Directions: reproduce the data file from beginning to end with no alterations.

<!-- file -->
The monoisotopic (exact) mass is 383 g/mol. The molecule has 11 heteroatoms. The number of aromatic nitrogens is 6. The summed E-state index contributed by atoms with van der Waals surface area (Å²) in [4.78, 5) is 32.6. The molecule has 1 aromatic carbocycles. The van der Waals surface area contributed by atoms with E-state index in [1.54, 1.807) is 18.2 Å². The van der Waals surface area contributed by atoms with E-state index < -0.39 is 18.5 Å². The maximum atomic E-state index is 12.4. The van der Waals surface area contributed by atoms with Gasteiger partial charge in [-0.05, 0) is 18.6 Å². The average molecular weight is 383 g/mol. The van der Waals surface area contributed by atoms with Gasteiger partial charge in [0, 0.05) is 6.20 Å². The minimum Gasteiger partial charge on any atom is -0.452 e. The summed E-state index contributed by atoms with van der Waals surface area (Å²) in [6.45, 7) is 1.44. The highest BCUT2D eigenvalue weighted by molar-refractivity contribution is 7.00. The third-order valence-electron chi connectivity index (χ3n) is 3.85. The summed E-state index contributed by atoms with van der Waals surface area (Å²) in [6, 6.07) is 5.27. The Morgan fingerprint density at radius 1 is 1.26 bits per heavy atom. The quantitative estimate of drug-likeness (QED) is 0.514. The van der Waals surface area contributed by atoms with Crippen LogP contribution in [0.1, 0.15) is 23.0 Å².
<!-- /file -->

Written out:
The monoisotopic (exact) mass is 383 g/mol. The molecule has 11 heteroatoms. The number of aromatic nitrogens is 6. The summed E-state index contributed by atoms with van der Waals surface area (Å²) in [4.78, 5) is 32.6. The molecule has 1 aromatic carbocycles. The van der Waals surface area contributed by atoms with E-state index in [1.54, 1.807) is 18.2 Å². The van der Waals surface area contributed by atoms with E-state index < -0.39 is 18.5 Å². The maximum atomic E-state index is 12.4. The van der Waals surface area contributed by atoms with Gasteiger partial charge in [-0.05, 0) is 18.6 Å². The average molecular weight is 383 g/mol. The van der Waals surface area contributed by atoms with Gasteiger partial charge in [0, 0.05) is 6.20 Å². The minimum Gasteiger partial charge on any atom is -0.452 e. The summed E-state index contributed by atoms with van der Waals surface area (Å²) in [6.45, 7) is 1.44. The highest BCUT2D eigenvalue weighted by molar-refractivity contribution is 7.00. The third-order valence-electron chi connectivity index (χ3n) is 3.85. The summed E-state index contributed by atoms with van der Waals surface area (Å²) in [6, 6.07) is 5.27. The Morgan fingerprint density at radius 1 is 1.26 bits per heavy atom. The quantitative estimate of drug-likeness (QED) is 0.514. The van der Waals surface area contributed by atoms with Crippen LogP contribution in [0.1, 0.15) is 23.0 Å².